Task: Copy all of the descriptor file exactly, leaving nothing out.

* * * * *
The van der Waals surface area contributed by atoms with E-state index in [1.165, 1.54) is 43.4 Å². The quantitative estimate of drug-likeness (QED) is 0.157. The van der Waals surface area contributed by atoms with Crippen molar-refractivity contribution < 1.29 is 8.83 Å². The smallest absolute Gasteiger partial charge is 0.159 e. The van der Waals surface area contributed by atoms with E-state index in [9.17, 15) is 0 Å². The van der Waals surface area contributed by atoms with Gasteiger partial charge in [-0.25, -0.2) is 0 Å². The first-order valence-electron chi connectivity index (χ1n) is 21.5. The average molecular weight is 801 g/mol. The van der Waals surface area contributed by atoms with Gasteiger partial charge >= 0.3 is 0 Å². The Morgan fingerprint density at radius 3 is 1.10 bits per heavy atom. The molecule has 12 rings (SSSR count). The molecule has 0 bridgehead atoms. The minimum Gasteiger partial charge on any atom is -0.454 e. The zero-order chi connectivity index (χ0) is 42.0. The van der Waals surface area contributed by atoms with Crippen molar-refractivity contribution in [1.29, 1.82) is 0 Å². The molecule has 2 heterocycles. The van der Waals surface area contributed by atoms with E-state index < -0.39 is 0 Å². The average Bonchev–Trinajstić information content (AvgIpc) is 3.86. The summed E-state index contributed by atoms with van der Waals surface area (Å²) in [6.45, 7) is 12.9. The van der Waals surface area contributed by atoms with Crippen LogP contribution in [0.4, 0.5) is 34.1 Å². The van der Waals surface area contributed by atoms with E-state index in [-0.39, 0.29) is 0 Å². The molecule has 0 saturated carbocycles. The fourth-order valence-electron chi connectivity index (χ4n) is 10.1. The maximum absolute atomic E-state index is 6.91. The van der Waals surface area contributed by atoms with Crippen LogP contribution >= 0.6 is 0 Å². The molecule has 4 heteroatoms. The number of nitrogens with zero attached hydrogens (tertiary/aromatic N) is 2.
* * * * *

The van der Waals surface area contributed by atoms with E-state index in [1.165, 1.54) is 43.4 Å². The quantitative estimate of drug-likeness (QED) is 0.157. The van der Waals surface area contributed by atoms with Crippen molar-refractivity contribution < 1.29 is 8.83 Å². The smallest absolute Gasteiger partial charge is 0.159 e. The van der Waals surface area contributed by atoms with E-state index in [9.17, 15) is 0 Å². The van der Waals surface area contributed by atoms with Gasteiger partial charge in [-0.25, -0.2) is 0 Å². The first-order valence-electron chi connectivity index (χ1n) is 21.5. The average molecular weight is 801 g/mol. The van der Waals surface area contributed by atoms with Gasteiger partial charge >= 0.3 is 0 Å². The Morgan fingerprint density at radius 3 is 1.10 bits per heavy atom. The molecule has 12 rings (SSSR count). The molecule has 0 bridgehead atoms. The minimum Gasteiger partial charge on any atom is -0.454 e. The zero-order chi connectivity index (χ0) is 42.0. The van der Waals surface area contributed by atoms with Crippen molar-refractivity contribution in [1.29, 1.82) is 0 Å². The molecule has 2 heterocycles. The van der Waals surface area contributed by atoms with E-state index < -0.39 is 0 Å². The average Bonchev–Trinajstić information content (AvgIpc) is 3.86. The summed E-state index contributed by atoms with van der Waals surface area (Å²) in [6.45, 7) is 12.9. The van der Waals surface area contributed by atoms with Crippen LogP contribution in [0.4, 0.5) is 34.1 Å². The van der Waals surface area contributed by atoms with E-state index in [-0.39, 0.29) is 0 Å². The molecule has 0 saturated carbocycles. The fourth-order valence-electron chi connectivity index (χ4n) is 10.1. The maximum absolute atomic E-state index is 6.91. The van der Waals surface area contributed by atoms with Crippen LogP contribution >= 0.6 is 0 Å². The molecule has 4 heteroatoms. The number of nitrogens with zero attached hydrogens (tertiary/aromatic N) is 2.